Aside from the Washington’s agricultural industry, any sort of attrition through enforcement immigration policy could devastate the state’s overall economy. Citing from a Perryman Group study, the Immigration Policy Center reports that, “If all unauthorized immigrants were removed from Washington, the state would lose $14.5 billion in economic activity, $6.4 billion in gross state product, and approximately 71,197 jobs, even accounting for adequate market adjustment time.”
Policy & Moral Consequences: The Human Toll of Legislative Inaction
Every day the House delays a vote on immigration reform, over 1,000 people in America are deported, leaving thousands more citizen children, spouses, and other relatives behind. While House Republicans continue to complain that President Obama is not enforcing the law, the truth is that immigrant families are getting ripped apart at an unprecedented rate under this Administration’s harsh enforcement policies. Enforcement-only has been the default immigration strategy of the United States for over two decades. If we are serious about modernizing the system so that it serves our nation’s interests and reflects our values, enforcement needs to be coupled with a path to citizenship and legal immigration reforms. Further, a series of existing roadblocks and barriers in our current immigration system, are both keeping immigrants in an permanent undocumented status and tearing American families apart (see America’s Voice’s fact sheet on some of the restrictions that prevent immigrants from “getting legal” and the devastating impact on American families). Our country continues to spend an outrageous amount of money enforcing bad laws against good people – here are the facts:
- President Obama has presided over a record-high number of deportations and is on track to reach the 2 million mark in the next several weeks. Hundreds of thousands of these immigrants would have qualified for legal status and citizenship under pending the legislation.
- 152,426 U.S. citizen children had parents who were deported in fiscal year 2012.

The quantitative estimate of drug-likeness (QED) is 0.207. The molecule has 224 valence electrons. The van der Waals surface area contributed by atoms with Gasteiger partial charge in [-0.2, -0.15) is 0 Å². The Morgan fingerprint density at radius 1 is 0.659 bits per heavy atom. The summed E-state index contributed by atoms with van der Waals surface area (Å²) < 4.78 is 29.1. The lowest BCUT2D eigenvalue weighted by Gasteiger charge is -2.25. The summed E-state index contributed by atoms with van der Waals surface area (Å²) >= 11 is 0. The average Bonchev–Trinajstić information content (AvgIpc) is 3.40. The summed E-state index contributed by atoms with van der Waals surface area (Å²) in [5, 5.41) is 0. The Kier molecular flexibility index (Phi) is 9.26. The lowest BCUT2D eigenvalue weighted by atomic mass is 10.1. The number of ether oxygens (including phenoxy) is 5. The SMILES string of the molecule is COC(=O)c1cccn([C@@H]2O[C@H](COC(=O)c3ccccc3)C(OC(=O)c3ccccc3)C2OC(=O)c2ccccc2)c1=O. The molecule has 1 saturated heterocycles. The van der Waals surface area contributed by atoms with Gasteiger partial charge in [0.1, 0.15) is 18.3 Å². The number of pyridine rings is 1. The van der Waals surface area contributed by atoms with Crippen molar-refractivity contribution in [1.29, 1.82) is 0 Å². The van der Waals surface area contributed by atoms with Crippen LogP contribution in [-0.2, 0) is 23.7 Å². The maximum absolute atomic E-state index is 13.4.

- Over 200,800 adults with U.S. citizen children were deported between July 1, 2010 and September 31, 2012, accounting for 23% of all deportations over that time period.
- 85% of undocumented Latinos have a U.S. citizen family member and 62% have U.S. born children.
- More than two-thirds of undocumented Latinos have lived in the U.S. for a decade or more.
- The U.S. government spends $18 billion a year on immigration enforcement, more than all other federal law enforcement agencies combined
- The Border Patrol has doubled in recent years to a record high of 21,000 agents.
- Net unauthorized immigration into the U.S. is zero.
In Washington state, activists have been leading the charge to ramp up the pressure on President Obama to roll back deportations. Earlier this week, dozens of protesters formed a human blockade in front of the entrance to a detention center in northwest Washington. As one participant and Washington resident, Murphy Stacks, explained, “We live in a society that is profiting from detention and deportation of people, breaking apart families…That is just not right. We can create a just society if we are willing to fight for it.” These efforts are further underscored by a hunger strike by Washington state detainees, protesting senseless deportations and inhumane treatment of immigrants in detention.
It’s Now or Never for Washington State Republicans
While House Republicans stall on immigration, the Republican brand among Latino voters is getting worse by the day and millions of American families are getting ripped apart by broken immigration laws. Washington state’s Republicans should know better than anyone what association with anti-immigration, enforcement-only immigration policies can do to a state’s economy and moreover a Party’s political prospects.
It’s now or never for Washington state Republicans like House GOP Conference Chair Cathy McMorris Rodgers (WA-05) and Rep. Dave Reichert (WA-08). Either they show leadership on this issue by pressuring their leadership to address and pass immigration reform this year; or they cede the initiative to President Obama and the Democrats. If they continue to block reform, these Members will be doing their part to ensure that the national Republican Party cements its reputation as an out of touch, anti-immigrant party for elections to come, while threatening their own political futures in 2014 and 2016.